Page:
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Scottish Independence Debate / Opinion: Defending the indefensible

Jen Stout

IN THE latest contribution to our debate page ahead of this September’s referendum, Shetland Women for Independence campaigner Jen Stout sets out how the pro-Scottish independence movement is “far bigger than the official Yes campaign”. While voting yes won’t deliver “an instant land of milk and honey”, she believes it offers more hope than the “appalling” status quo.

Lowering the voting age in the referendum to 16 was a good move. In fact I believe we should lower the voting age for all elections and referenda.

As Geordie Jacobson points out (‘Defending the status quo’, SN 25/6/14), young people are the most important section of the electorate. They are the future. Allowing them to vote seems to me to recognise their rights as citizens to determine that future.

I agree with Mr. Jacobson that we want our political choices and actions to protect the wellbeing of ourselves and those around us. But after years of right-wing governments pursuing austerity and increasing inequality, I cannot see our future in the UK as one of wellbeing or prosperity. My vote for independence is a pragmatic one. It has nothing to do with flags or Bannockburn.

It’s wrong to assume that young people are ‘bored rigid’ with the debate. I know some really engaged teenagers – but I agree that general tone of debate in the mainstream media has been repetitive and uninspiring. Politicians are set up to face each other down in ‘boxing-match’ style on TV, each repeating the same pre-learnt lines, and this puts everyone off. BBC Scotland and co seem unable to move past this style; it’s a shame because it gets us nowhere.

However if you delve a little deeper, there’s a lot to be inspired by. The overwhelming bias of the major newspapers and the BBC has been sidestepped in a huge growth of blogs, social media discussion, and creative grassroots activism. A rejuvenation of ‘town hall politics’ is taking place across Scotland. The movement is far bigger than the official Yes campaign.

Genuinely grassroots groups like the Radical Independence Campaign have been organising ‘mass canvasses’, going out in huge numbers to large estates and talking to folk on the doorstep. The reaction has been incredible. Class is being brought back into debate in a meaningful way. Working class people are twice as likely to vote yes as their richer counterparts. The Common Weal proposals are bringing social democratic ideals and policies back into consideration.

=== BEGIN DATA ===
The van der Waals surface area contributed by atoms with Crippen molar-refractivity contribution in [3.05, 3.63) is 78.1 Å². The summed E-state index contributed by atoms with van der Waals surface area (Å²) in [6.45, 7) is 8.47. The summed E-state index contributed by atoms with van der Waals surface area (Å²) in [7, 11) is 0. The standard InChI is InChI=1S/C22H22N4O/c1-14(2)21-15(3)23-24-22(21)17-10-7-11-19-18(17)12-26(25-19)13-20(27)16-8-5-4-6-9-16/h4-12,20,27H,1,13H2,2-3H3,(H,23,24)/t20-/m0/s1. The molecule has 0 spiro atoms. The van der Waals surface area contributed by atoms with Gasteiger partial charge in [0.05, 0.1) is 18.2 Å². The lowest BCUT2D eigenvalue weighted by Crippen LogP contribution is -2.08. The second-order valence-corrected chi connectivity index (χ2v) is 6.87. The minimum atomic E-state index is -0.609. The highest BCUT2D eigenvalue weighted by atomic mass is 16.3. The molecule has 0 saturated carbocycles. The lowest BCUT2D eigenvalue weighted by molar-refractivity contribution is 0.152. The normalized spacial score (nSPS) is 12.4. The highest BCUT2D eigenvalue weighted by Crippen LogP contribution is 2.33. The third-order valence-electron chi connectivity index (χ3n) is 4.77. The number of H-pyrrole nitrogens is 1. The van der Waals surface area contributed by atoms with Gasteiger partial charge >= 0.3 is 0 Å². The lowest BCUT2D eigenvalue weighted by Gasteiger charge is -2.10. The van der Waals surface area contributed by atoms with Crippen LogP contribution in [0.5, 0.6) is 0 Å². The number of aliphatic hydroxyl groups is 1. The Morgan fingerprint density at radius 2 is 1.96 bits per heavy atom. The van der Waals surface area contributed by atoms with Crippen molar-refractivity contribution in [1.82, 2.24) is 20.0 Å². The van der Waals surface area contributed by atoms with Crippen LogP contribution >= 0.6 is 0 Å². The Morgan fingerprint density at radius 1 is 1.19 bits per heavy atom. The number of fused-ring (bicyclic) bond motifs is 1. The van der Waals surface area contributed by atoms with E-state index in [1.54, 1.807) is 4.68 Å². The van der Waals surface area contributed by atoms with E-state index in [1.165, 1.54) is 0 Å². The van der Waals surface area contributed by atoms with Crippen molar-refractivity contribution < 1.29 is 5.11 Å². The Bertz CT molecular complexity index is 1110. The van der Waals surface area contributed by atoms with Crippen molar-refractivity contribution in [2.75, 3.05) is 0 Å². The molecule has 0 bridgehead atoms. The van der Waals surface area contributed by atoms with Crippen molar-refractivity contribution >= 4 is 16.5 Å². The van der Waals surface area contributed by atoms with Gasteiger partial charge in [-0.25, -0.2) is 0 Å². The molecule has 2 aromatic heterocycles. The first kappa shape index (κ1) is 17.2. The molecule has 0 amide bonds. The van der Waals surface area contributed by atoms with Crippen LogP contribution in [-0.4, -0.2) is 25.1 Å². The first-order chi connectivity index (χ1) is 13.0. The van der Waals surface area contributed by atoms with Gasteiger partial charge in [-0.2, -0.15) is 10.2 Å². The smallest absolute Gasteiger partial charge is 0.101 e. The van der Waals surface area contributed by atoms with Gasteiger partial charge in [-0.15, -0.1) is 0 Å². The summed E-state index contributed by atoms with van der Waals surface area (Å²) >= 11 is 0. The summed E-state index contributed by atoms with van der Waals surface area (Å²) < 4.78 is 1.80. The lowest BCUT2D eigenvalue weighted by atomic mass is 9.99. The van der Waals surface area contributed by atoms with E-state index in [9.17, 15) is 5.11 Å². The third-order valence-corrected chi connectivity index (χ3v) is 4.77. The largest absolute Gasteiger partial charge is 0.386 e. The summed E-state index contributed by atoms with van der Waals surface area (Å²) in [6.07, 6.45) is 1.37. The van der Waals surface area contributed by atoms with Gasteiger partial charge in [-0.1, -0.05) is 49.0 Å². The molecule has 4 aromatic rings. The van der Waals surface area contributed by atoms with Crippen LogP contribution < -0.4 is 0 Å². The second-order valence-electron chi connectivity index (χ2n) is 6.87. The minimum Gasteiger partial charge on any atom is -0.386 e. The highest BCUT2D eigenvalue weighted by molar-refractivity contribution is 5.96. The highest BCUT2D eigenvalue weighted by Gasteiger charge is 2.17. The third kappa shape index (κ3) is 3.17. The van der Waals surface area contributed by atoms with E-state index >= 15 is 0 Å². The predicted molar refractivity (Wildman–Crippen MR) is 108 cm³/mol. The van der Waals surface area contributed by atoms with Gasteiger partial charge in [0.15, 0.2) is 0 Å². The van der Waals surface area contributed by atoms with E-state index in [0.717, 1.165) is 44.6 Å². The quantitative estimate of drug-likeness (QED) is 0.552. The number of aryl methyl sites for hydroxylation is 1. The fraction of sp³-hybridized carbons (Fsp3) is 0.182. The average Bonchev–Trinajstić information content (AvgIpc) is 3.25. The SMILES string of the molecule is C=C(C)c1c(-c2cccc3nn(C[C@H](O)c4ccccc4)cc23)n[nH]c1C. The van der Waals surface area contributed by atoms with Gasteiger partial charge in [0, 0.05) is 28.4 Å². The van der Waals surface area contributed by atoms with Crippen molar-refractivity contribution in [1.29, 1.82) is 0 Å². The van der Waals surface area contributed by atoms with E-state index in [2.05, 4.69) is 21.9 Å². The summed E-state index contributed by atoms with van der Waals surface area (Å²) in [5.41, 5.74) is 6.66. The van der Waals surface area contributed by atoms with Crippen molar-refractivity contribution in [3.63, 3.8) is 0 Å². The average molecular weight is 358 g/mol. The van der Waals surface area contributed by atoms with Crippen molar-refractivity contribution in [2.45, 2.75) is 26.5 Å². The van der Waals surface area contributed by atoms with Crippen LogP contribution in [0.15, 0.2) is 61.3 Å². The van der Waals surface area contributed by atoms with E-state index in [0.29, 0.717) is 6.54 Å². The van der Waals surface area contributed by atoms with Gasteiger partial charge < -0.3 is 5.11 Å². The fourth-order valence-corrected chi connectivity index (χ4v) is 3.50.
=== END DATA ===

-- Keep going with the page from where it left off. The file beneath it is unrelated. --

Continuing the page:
After decades of neoliberal agenda, which told us that There Is No Alternative to privatisation, low-pay economy, financial deregulation, anti-trade union laws, and spiralling inequality, now we are finally seeing a change in what we aspire to. That has happened because of the possibilities open to us if we vote to run our own affairs.

That is what independence means to me. Not a guaranteed “nirvana”, not an instant land of milk and honey. But hope, and inspiration, and a chance to make things better. The status quo in the UK is appalling. How can anyone defend that level of poverty among such wealth, and total political inertia in the face of it? Osborne’s Autumn statement will promise to cut 1 million public sector jobs. Labour’s response to this was that, if in power next year, they’ll only cut 900,000. Is this opposition? How long has it been since there was any genuine opposition in Westminster?

The claim that we’ll have less representation in an independent Scotland is bizarre. The Scottish electorate have affected the outcome of a UK General Election only twice. Mr. Jacobson also implies we’ll have no local or community council elections after independence. This is patently untrue – as is the claim that Scotland is subsidised by the UK. However, such issues are well-covered elsewhere.

My point is really to urge folk to look beyond the headlines and the posturing, especially beyond the slogans of both the Yes and No campaigns. These are interesting times, sparking interesting debate.

Young people should be at the centre of this, becoming informed and active citizens. But are they? Schools have a duty to their 16 and 17 year old pupils to hold proper debates and encourage open discussion. I would question whether this was the case in the recent AHS mock referendum.

I think young people have a great deal to gain from independence. Conversely, the grim prospects for young people – for most people, in fact – under the Union really scare me. This UK state is removing the safety net for the poor and overseeing a spiralling economy and labour market. It is a status quo which disgusts me, and I am voting yes so that we can finally move away from it.

  • A yes group for pupils, students and young people was set up in March – you can find Generation Yes at @GenYes2014
  • Jen Stout campaigns with Shetland Women for Independence @shetlandwfi